Yay, summer! Time to grab a good book and head to the lake, the park, the beach or the backyard for an afternoon of bliss.
Don’t know what to read? Below, Floating Lotus staff members share a few books we love. We think everyone will enjoy and be inspired by our selections.
1. “Yamas and Niyamas,” by Deborah Adele, recommended by Cassandra Benning, owner of the Floating Lotus Yoga Studio and Day Spa
As part of our yoga teacher training course, we always read “Yamas and Niyamas.” This fantastic book takes readers through Yoga’s ethical guidelines — the “dos and don’ts” of Yoga philosophy.
The guidelines are laid out as restraints, or yamas (nonviolence, honesty, not stealing, will power and non-possessiveness), and observances, or niyamas (purity, contentment, self-discipline, self-study and surrender).
Although “Yamas and Niyamas” is meant as a spiritual guide to yoga, the book offers insight beyond the setting of the yoga mat: our students have even brought the book to work, to read and interpret in an office environment.
2. “Astrophysics for People in a Hurry,” by Neil deGrasse Tyson, recommended by Cassandra Benning, owner of the Floating Lotus Yoga Studio and Day Spa
I think Neil deGrasse Tyson is pretty amazing, and I love this book because it offers a workout for the scientific part of my brain. While it’s a slow read for me because I need to research some of the concepts presented, “Astrophysics for People in a Hurry” makes me realize how remarkable the universe is and how unique we are as inhabitants.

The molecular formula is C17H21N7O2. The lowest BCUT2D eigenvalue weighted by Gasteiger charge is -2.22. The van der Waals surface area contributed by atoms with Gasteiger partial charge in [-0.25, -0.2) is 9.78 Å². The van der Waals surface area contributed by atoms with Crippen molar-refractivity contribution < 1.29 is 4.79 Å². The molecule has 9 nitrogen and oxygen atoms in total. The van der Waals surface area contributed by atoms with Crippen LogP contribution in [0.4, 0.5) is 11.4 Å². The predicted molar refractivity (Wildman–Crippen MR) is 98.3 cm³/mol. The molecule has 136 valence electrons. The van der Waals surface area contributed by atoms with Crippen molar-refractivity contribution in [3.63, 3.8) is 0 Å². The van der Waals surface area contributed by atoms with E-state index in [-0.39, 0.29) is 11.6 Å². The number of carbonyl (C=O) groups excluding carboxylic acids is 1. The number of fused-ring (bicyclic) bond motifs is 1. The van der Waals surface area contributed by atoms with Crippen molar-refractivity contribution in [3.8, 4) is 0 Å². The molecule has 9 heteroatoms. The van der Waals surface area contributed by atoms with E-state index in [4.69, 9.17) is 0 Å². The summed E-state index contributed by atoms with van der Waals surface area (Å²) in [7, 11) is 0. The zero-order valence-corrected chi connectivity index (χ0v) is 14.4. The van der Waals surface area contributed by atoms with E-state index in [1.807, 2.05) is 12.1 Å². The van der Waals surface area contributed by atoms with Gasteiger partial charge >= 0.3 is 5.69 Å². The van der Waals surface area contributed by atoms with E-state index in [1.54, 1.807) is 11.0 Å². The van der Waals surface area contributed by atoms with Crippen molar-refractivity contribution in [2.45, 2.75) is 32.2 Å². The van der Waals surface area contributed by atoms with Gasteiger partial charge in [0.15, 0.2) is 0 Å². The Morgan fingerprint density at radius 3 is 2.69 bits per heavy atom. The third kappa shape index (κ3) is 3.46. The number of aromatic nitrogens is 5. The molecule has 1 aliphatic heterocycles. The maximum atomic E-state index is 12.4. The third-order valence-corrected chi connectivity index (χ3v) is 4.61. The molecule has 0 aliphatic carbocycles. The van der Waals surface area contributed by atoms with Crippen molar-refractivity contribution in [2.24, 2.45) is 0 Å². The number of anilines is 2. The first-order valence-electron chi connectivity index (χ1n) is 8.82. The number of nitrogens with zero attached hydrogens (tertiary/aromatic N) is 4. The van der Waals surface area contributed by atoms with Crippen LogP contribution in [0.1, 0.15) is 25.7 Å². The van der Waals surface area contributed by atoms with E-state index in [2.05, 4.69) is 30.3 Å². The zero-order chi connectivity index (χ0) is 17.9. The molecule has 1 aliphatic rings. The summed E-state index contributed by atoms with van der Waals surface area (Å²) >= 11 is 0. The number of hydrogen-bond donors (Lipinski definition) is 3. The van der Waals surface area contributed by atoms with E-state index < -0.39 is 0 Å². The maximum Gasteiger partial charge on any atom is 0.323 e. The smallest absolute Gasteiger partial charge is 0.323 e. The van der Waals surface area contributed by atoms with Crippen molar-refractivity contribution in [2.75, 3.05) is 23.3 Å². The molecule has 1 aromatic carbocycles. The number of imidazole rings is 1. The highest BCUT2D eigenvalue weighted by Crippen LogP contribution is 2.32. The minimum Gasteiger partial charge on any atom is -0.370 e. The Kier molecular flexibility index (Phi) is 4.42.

3. “Lives of Girls and Women,” by Alice Munro, recommended by Amy Widner, Yoga instructor
Set in rural, post-WWII Ontario, this novel about a tween girl’s transition to womanhood reminds me of stories from my mom’s generation about growing up in Arkansas.
Alice Munro usually writes short stories. So, although the characters and storyline are consistent and continuous throughout this book, each chapter is like a little meditation on a certain part of growing up. It explores the secrets we keep, the thoughts we have as we grow up and sort things out, our relationships with our mothers and other family members, our female friendships, and our relationships with men.
My favorite point made in the book is how, when you disappoint family members, some take it as a painful strike on their own character, while others are disapproving, but nothing more. The main character in this book prefers the company of the latter. Me, too.
4. “Zen Keys,” by Thich Nhat Hanh, recommended by Clay Shuffield, Yoga instructor
This is a great book, clarifying the principles of Buddhism. If you are interested in exploring Zen Buddhism, “Zen Keys” is an excellent place to start. Zen Master Thich Nhat Hanh gives readers understandable, approachable explanations of the essential foundations of the philosophy and application of Zen.